English bishop urges Catholics to keep up charitable giving during COVID-19 crisis

English bishop urges Catholics to keep up charitable giving during COVID-19 crisis

English bishop urges Catholics to keep up charitable giving during COVID-19 crisis

A platform of the Bank Underground tube station, that would normally be very busy with commuters in London, Tuesday, March 24, 2020. (Credit: Alberto Pezzali/AP.)

Catholics need to keep the poor, vulnerable and isolated at the “forefront of our minds” during the COVID-19 coronavirus crisis, according the head of England’s Caritas Social Action Network.

LEICESTER, United Kingdom – Catholics need to keep the poor, vulnerable and isolated at the “forefront of our minds” during the COVID-19 coronavirus crisis, according the head of England’s Caritas Social Action Network.

Britain went into lockdown on Monday evening in an effort to slow the spread of the virus. As of Wednesday, there were 9,500 confirmed cases in the country, with 465 fatalities.

The crisis has also led to the curtailment of several charitable services, including day centers, soup kitchens, and food banks.

Bishop Terence Drainey of Middlesbrough, the chair of the Caritas Social Action Network, said “these are difficult times,” explaining the coronavirus outbreak has put great strain on Catholic charities.

In a statement issued on Thursday, the bishop addressed how people can reach out ot the poor, vulnerable, and those “excluded from society in some way.”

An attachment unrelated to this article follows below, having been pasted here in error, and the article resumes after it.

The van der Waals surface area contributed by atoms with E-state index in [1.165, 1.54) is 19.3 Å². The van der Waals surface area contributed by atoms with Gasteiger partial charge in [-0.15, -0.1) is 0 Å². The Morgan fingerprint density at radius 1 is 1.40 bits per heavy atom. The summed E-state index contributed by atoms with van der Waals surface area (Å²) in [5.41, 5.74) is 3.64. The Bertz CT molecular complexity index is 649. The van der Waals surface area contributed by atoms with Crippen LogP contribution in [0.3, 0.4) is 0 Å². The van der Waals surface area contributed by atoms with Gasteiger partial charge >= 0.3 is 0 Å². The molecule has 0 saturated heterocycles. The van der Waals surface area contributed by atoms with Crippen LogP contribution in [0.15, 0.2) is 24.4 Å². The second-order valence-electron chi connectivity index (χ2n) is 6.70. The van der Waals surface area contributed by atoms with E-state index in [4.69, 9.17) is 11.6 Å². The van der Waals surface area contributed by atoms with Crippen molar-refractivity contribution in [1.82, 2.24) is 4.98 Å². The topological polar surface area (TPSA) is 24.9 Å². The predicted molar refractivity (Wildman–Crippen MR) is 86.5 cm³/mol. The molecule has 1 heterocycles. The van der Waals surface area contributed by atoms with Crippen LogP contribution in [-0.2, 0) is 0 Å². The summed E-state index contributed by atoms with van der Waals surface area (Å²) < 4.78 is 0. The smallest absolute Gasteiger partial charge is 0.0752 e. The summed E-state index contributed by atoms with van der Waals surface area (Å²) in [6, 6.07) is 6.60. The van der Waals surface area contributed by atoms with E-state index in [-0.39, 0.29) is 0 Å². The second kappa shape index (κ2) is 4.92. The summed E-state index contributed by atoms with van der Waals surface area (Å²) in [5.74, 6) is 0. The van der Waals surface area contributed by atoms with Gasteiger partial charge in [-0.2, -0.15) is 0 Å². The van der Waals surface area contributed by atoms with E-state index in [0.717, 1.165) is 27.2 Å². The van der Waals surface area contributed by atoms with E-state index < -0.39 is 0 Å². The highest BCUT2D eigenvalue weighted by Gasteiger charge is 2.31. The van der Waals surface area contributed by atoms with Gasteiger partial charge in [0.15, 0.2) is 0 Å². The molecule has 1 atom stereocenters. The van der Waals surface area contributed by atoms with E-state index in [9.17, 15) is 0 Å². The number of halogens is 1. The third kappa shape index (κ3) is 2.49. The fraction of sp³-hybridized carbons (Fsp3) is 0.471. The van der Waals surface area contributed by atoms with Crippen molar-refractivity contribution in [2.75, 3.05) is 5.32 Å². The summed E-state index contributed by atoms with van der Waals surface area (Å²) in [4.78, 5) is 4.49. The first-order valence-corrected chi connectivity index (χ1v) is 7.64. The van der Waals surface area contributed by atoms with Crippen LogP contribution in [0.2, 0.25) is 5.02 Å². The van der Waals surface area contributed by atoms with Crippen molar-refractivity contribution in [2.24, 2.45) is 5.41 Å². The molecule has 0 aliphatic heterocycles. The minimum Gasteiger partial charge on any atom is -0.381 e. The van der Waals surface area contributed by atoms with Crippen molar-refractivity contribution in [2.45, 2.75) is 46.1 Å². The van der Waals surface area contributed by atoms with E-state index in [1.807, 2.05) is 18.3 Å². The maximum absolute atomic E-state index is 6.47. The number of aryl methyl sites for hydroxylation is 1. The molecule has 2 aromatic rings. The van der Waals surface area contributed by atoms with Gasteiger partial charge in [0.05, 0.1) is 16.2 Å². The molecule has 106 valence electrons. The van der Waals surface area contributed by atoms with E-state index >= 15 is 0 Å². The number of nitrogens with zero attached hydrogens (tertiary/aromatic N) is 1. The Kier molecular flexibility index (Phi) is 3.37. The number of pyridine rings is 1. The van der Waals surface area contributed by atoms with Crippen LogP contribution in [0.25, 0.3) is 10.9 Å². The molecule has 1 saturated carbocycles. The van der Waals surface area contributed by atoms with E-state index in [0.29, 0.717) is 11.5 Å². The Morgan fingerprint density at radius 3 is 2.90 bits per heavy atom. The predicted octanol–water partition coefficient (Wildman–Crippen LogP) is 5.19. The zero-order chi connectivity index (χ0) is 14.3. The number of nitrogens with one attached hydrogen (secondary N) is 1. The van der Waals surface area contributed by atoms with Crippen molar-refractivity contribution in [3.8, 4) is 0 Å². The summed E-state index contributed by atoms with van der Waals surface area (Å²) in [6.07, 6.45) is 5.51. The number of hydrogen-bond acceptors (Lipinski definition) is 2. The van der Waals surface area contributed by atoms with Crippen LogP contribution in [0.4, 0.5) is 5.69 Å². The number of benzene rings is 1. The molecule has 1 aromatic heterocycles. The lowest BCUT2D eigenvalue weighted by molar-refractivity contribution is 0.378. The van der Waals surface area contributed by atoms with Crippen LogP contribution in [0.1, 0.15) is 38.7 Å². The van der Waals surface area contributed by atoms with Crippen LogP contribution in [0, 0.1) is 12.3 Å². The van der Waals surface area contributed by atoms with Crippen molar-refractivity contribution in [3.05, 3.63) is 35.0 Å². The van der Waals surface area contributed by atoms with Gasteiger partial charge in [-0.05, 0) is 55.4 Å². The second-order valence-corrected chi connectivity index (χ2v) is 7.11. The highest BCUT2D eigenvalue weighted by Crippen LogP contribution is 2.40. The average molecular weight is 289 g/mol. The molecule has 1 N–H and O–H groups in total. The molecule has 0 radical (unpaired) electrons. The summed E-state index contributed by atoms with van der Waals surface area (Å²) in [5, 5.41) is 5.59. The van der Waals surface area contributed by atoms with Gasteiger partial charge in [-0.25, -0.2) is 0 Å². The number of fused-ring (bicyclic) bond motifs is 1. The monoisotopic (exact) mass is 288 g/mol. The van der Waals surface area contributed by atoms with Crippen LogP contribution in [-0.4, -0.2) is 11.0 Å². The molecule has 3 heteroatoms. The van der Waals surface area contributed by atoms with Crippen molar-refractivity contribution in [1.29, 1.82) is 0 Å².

“Firstly, our common humanity helps us recognize that our actions, and our care for neighbors, are particularly important in the face of a pandemic. Can we be sure to contact people who are isolated, offering to shop for those who cannot manage for themselves? Are we phoning friends and neighbors to make sure that they do not feel forgotten?” Drainey asked.

He also encouraged everyone in England and Wales to support local charities, including Caritas Social Action, which he noted are facing increased costs, fewer volunteers and a potential loss of income.

According to the National Council for Voluntary Organizations, the charity sector is expected to lose £4.3 billion ($5.1 billion) in income in the next 12 weeks. Last week, the UK government announced a guaranteed loan scheme for small and medium-sized businesses affected by coronavirus pandemic, which also applies to registered charities.

In his statement, Drainey said “more than ever we rely on charities’ staff and volunteers to protect the most vulnerable in our society.”

“I would also like to take this opportunity to extend my gratitude and appreciation to all who have committed their time and service to charitable activities locally and nationally, and particularly to organizations in the Caritas network in England and Wales,” the bishop added. “Their dedication all year round is an example to Catholics of how we can put our faith into action and live as missionary disciples.”

Follow Charles Collins on Twitter: @CharlesinRome


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